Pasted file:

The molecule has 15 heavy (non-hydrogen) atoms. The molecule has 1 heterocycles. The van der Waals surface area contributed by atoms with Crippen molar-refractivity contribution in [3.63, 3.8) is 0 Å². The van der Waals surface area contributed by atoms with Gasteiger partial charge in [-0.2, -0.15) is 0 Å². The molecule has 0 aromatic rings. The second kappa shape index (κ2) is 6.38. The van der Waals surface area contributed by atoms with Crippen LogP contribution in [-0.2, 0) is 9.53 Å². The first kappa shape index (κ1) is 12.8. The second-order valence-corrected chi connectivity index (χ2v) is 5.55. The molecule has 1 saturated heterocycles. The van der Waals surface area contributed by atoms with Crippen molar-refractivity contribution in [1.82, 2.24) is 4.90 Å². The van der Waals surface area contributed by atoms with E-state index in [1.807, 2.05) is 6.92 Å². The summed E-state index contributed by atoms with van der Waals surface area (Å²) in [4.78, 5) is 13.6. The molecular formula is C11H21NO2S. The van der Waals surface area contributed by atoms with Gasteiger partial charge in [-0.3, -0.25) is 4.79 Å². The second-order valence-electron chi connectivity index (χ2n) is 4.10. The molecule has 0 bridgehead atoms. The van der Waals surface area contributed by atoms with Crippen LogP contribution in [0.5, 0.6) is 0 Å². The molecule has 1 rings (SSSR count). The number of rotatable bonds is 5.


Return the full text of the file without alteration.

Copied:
The molecule has 15 heavy (non-hydrogen) atoms. The molecule has 1 heterocycles. The van der Waals surface area contributed by atoms with Crippen molar-refractivity contribution in [3.63, 3.8) is 0 Å². The van der Waals surface area contributed by atoms with Gasteiger partial charge in [-0.2, -0.15) is 0 Å². The molecule has 0 aromatic rings. The second kappa shape index (κ2) is 6.38. The van der Waals surface area contributed by atoms with Crippen LogP contribution in [-0.2, 0) is 9.53 Å². The first kappa shape index (κ1) is 12.8. The second-order valence-corrected chi connectivity index (χ2v) is 5.55. The molecule has 1 saturated heterocycles. The van der Waals surface area contributed by atoms with Crippen molar-refractivity contribution in [1.82, 2.24) is 4.90 Å². The van der Waals surface area contributed by atoms with E-state index in [1.807, 2.05) is 6.92 Å². The summed E-state index contributed by atoms with van der Waals surface area (Å²) in [4.78, 5) is 13.6. The molecular formula is C11H21NO2S. The van der Waals surface area contributed by atoms with Gasteiger partial charge in [-0.3, -0.25) is 4.79 Å². The second-order valence-electron chi connectivity index (χ2n) is 4.10. The molecule has 0 bridgehead atoms. The van der Waals surface area contributed by atoms with Crippen LogP contribution in [0.5, 0.6) is 0 Å². The molecule has 1 rings (SSSR count). The number of rotatable bonds is 5.